Beberse los vientos

Category: Spain Terms

You might have heard in Spain the idiom “beber los vientos;” for instance: “Pepe se bebe los vientos por Mari.” And what they are literally saying is that Pepe is drinking the winds for Mari, but figuratively that he is madly in love or crazy about her.

The dictionary of the Real Academia Española explains that “beber los vientos” for someone or something means to highly desire that person or object and to do everything in one’s power to obtain it.

The use of this idiomatic phrase dates back many years—we should say centuries—and it has been used by renowned writers such as Cervantes and Quevedo. We should add that originally this idiomatic phrase read: “beberse los vientos y los elementos” (to drink the winds and the elements).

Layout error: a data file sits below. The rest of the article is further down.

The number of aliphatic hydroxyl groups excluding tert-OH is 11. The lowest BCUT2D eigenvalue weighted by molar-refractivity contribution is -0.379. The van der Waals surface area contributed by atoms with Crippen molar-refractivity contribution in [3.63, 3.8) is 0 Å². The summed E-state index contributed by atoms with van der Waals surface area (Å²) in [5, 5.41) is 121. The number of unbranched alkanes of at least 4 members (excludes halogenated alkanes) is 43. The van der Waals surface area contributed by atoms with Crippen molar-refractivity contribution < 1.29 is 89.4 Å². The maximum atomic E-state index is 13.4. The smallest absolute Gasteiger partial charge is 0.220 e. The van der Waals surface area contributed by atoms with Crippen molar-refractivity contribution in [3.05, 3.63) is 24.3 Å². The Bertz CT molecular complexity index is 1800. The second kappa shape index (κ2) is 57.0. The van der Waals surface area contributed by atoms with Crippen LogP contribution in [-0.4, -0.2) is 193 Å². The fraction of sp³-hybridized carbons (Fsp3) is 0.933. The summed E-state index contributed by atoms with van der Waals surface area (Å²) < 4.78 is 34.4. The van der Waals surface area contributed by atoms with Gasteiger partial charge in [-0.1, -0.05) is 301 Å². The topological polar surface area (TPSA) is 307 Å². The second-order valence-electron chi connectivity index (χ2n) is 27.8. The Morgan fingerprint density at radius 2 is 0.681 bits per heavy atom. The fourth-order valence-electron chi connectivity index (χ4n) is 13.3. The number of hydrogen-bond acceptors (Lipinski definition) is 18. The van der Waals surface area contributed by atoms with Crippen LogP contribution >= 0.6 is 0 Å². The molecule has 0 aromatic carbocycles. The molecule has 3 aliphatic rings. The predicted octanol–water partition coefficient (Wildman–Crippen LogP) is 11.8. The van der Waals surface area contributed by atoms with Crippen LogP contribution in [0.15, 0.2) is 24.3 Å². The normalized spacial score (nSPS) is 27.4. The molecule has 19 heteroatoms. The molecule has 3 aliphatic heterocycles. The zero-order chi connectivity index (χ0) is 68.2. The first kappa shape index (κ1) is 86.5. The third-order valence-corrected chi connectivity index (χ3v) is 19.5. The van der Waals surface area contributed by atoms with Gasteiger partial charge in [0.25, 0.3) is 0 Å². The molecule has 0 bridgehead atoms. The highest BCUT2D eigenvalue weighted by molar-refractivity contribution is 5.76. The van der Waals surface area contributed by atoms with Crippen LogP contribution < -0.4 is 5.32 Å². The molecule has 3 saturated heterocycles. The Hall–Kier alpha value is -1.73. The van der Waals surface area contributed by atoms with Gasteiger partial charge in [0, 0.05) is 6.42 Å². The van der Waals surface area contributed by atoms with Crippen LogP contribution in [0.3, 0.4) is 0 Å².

“Viento,”in Spanish, is not only translated as wind, a flow of air produced in the atmosphere by natural causes, but it is also a smell, the trace left in the air by wild game. “Venteros” are the hunting dogs that search for and pursue their pray by wildly sniffing the “viento” left by them. And this you could think to be the origin of the phrase “beberse los vientos.” So a person who “bebe los vientos por algo” is someone wildly pursuing the person or object of his or her desire.